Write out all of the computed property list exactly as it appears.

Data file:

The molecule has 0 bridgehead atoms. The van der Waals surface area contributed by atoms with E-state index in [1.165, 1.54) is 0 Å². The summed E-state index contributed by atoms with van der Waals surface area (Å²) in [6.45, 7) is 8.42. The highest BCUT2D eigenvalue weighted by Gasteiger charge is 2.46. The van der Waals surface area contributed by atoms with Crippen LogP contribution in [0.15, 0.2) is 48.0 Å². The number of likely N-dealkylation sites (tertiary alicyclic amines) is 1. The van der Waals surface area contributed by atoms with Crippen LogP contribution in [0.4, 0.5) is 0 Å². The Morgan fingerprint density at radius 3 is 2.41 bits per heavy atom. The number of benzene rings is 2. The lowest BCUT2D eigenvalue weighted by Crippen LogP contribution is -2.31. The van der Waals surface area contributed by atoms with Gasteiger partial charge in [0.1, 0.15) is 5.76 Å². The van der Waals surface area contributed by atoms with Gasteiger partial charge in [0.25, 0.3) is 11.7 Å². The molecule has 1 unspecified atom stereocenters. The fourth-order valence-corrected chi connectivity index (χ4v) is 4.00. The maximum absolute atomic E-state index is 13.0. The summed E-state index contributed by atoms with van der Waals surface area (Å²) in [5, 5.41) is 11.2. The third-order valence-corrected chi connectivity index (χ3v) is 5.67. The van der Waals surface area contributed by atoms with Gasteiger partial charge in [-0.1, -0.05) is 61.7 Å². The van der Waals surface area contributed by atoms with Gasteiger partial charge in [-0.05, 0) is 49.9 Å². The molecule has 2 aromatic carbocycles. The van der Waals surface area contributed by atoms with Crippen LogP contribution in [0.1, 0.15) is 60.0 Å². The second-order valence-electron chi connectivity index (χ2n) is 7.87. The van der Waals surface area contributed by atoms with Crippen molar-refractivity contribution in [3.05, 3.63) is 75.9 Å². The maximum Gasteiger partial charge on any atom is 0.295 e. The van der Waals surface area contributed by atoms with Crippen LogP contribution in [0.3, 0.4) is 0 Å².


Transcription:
The molecule has 0 bridgehead atoms. The van der Waals surface area contributed by atoms with E-state index in [1.165, 1.54) is 0 Å². The summed E-state index contributed by atoms with van der Waals surface area (Å²) in [6.45, 7) is 8.42. The highest BCUT2D eigenvalue weighted by Gasteiger charge is 2.46. The van der Waals surface area contributed by atoms with Crippen LogP contribution in [0.15, 0.2) is 48.0 Å². The number of likely N-dealkylation sites (tertiary alicyclic amines) is 1. The van der Waals surface area contributed by atoms with Crippen LogP contribution in [0.4, 0.5) is 0 Å². The Morgan fingerprint density at radius 3 is 2.41 bits per heavy atom. The number of benzene rings is 2. The lowest BCUT2D eigenvalue weighted by Crippen LogP contribution is -2.31. The van der Waals surface area contributed by atoms with Gasteiger partial charge in [0.1, 0.15) is 5.76 Å². The van der Waals surface area contributed by atoms with Gasteiger partial charge in [0.25, 0.3) is 11.7 Å². The molecule has 1 unspecified atom stereocenters. The fourth-order valence-corrected chi connectivity index (χ4v) is 4.00. The maximum absolute atomic E-state index is 13.0. The summed E-state index contributed by atoms with van der Waals surface area (Å²) in [5, 5.41) is 11.2. The third-order valence-corrected chi connectivity index (χ3v) is 5.67. The van der Waals surface area contributed by atoms with Gasteiger partial charge in [-0.1, -0.05) is 61.7 Å². The van der Waals surface area contributed by atoms with Gasteiger partial charge in [-0.05, 0) is 49.9 Å². The molecule has 2 aromatic carbocycles. The van der Waals surface area contributed by atoms with Crippen LogP contribution in [0.1, 0.15) is 60.0 Å². The second-order valence-electron chi connectivity index (χ2n) is 7.87. The van der Waals surface area contributed by atoms with Crippen molar-refractivity contribution in [3.05, 3.63) is 75.9 Å². The maximum Gasteiger partial charge on any atom is 0.295 e. The van der Waals surface area contributed by atoms with Crippen LogP contribution in [0.3, 0.4) is 0 Å².